Archive for March, 2010

Snooky the Double-dorsal Dolphin

March 31, 2010

Snooky the double-finned dolphin

Is this real? I mean, it looks cool, but I could photoshop it in less than 5 minutes. It’s from a press release claiming to be for the “Whale and Dolphin Conservation Society”.  The decision to name a (male) mutant porpoise Snooky is funny, and I fully expect Jay Leno to make something un-funny out of it, but it sounds like the extra dorsal may actually be helpful. This is the WDCS site and so far it doesn’t mention the dolphin.

The PR quotes WDCS director of science Mark Simmonds:

“We believe that selection pressure on dolphins in recent years may have caused several individuals to develop a remarkable second dorsal fin. This is a rare and never previously photographed example of Lamarckian Inheritance, caused by the large number of dolphins that have damaged or lost their original dorsal fin as a result of ship strikes and entanglement in nets. Those dolphins that survive strikes and entanglement, have fathered a new generation of bi-finned dolphins like ‘Snooky’.”

Twilight Book out for free, where’s the outrage?

March 30, 2010

Where is that Kindle-esque outrage over the fact that the paper form of the new Stephanie Meyers book is coming out on hardback first, then two days later–TWO DAYS!–is coming out for free online? If we are entitled to the Kindle version of a book coming out at the same time as the paper version, then aren’t we entitled to the same when it’s free? I mean, people were mad enough to smear a good author’s amazon review with 1-star diatribes about freedoms, rights and Kindles that had  nothing to do with the book… what’s the difference here?

For Meyers’ part, how does she feel right now? Good… real good.* She’s saying, I’m going to put this ‘novella’ out for free and you suckas will still pay for it–damn I’m  smooth.

*as for grammar rules, please see name of this blog.

The decline of photojournalism

March 30, 2010

NY Times reporting on the decline of photojournalism. Declining print revenues, folding magazines, and amateurs willing to sell photos for next to nothing.

“Pages are at a premium, and there’s more competition to get anything into a magazine now, and the bar is just higher for excellent work,” said Bill Shapiro, the editor of Life.com, who ran the print revival of Life before Time Inc. shut it in 2007. And that is for the publications that survived — 428 magazines closed in 2009 alone, according to the publication database MediaFinder.com, including ones that regularly assigned original photography, like Gourmet, Portfolio and National Geographic Adventure.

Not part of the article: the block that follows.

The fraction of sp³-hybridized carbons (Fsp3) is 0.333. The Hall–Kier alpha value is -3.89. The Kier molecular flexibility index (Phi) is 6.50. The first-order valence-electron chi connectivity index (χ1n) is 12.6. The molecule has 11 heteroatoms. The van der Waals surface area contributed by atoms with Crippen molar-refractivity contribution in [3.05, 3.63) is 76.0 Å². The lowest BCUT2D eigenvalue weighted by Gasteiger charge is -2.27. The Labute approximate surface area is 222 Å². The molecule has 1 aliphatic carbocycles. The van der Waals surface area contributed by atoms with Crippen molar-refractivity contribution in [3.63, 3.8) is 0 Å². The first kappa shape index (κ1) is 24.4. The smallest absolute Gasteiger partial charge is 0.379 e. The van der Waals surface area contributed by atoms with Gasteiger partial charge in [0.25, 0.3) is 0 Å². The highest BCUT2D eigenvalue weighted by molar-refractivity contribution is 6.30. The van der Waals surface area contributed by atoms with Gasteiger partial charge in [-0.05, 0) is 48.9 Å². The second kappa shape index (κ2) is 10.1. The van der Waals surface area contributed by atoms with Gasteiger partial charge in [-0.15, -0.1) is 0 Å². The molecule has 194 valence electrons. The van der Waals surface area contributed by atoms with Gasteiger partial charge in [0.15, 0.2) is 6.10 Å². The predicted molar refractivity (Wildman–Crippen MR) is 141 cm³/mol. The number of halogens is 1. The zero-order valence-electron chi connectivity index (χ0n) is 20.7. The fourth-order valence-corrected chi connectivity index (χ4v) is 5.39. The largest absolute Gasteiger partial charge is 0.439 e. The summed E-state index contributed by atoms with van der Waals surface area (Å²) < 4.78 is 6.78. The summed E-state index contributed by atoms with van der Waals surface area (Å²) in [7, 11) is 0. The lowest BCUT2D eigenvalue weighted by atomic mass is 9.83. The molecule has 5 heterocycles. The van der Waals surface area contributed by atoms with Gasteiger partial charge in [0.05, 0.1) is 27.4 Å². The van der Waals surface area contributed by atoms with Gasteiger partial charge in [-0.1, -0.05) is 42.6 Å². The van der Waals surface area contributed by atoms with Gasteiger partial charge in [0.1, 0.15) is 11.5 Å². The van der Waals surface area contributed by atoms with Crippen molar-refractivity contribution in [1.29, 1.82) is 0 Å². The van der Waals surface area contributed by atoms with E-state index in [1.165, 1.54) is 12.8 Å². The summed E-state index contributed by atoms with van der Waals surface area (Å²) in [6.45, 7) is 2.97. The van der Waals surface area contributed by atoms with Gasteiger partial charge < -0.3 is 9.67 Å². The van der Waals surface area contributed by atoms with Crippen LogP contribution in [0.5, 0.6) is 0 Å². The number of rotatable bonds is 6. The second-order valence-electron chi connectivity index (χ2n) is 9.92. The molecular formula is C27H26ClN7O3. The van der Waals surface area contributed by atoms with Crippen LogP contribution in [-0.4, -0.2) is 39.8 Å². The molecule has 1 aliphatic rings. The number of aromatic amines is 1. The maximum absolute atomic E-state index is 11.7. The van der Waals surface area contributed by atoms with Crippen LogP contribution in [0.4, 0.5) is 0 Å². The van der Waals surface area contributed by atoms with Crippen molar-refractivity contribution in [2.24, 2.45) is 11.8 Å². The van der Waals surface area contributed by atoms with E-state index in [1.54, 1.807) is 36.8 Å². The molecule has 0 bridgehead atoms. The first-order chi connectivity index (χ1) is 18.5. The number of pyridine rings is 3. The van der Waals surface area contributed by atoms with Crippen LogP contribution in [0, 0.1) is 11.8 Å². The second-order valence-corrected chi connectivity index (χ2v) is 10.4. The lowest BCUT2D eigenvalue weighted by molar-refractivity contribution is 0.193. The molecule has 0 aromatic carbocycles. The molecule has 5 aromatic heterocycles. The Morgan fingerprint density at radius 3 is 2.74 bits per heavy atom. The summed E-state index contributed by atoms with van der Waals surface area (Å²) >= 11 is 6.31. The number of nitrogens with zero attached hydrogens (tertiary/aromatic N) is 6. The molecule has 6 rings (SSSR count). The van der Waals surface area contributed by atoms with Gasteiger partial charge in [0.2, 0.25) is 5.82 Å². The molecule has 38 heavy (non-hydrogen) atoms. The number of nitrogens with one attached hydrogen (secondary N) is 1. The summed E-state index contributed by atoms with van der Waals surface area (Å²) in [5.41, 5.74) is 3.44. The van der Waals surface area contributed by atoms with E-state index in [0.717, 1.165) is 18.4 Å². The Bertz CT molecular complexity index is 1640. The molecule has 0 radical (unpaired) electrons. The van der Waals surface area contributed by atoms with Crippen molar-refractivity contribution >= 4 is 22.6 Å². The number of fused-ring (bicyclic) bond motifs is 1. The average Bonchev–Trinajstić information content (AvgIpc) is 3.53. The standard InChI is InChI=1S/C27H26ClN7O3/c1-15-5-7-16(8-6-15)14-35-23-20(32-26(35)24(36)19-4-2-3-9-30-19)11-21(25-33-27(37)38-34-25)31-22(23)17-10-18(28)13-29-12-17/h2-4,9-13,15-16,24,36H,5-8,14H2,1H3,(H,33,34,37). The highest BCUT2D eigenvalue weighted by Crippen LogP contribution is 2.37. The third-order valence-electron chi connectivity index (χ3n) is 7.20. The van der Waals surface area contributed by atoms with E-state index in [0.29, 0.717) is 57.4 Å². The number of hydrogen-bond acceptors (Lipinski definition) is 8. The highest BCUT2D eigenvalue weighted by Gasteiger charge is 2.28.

Lower expectations + unlimited photographs = a decent photo somewhere. The problem is, decent should not be good enough for a magazine or newspaper. And photojournalism–real photojournalism– is hard to replicate. A sunset in Florida where the photographer managed not to get his finger in the photo should not be enough. It is hard as hell to get the real story across in a photo, espcially in a way both artistic and emotional. That is why stock footage used to be the realm of constipation commercials–no one wants the real story there.

But still, if the reporting must decline, then perhaps it is natural that photo-reporting should fall with it.

Review of a book review of a book about Martha Stewart’s bedding habits (no, not that kind)

March 25, 2010

I nominate myself for best headline of the day. No need to submit any others–it’s in the bag. Sometimes I have to do a little destructive headline anarchy, just to feel alive. See also the title of my blog. I can’t remember where I first saw a “(No, not that kind)” headline, but do not ever do that!

Anyway, I should  look into turning this into a site to review book reviews, as I’m usually as opinionated about them as I am about the book. And I haven’t had time to post much about my readings as of late, not to mention that no one wants to hear my opinion on the Foundation trilogy so I can go ahead and shut the hell up about that.

This is a good review (with a great title) from Bloomberg: Martha Stewart Pal Recalls Shrieking, Stalking, Bedding: Review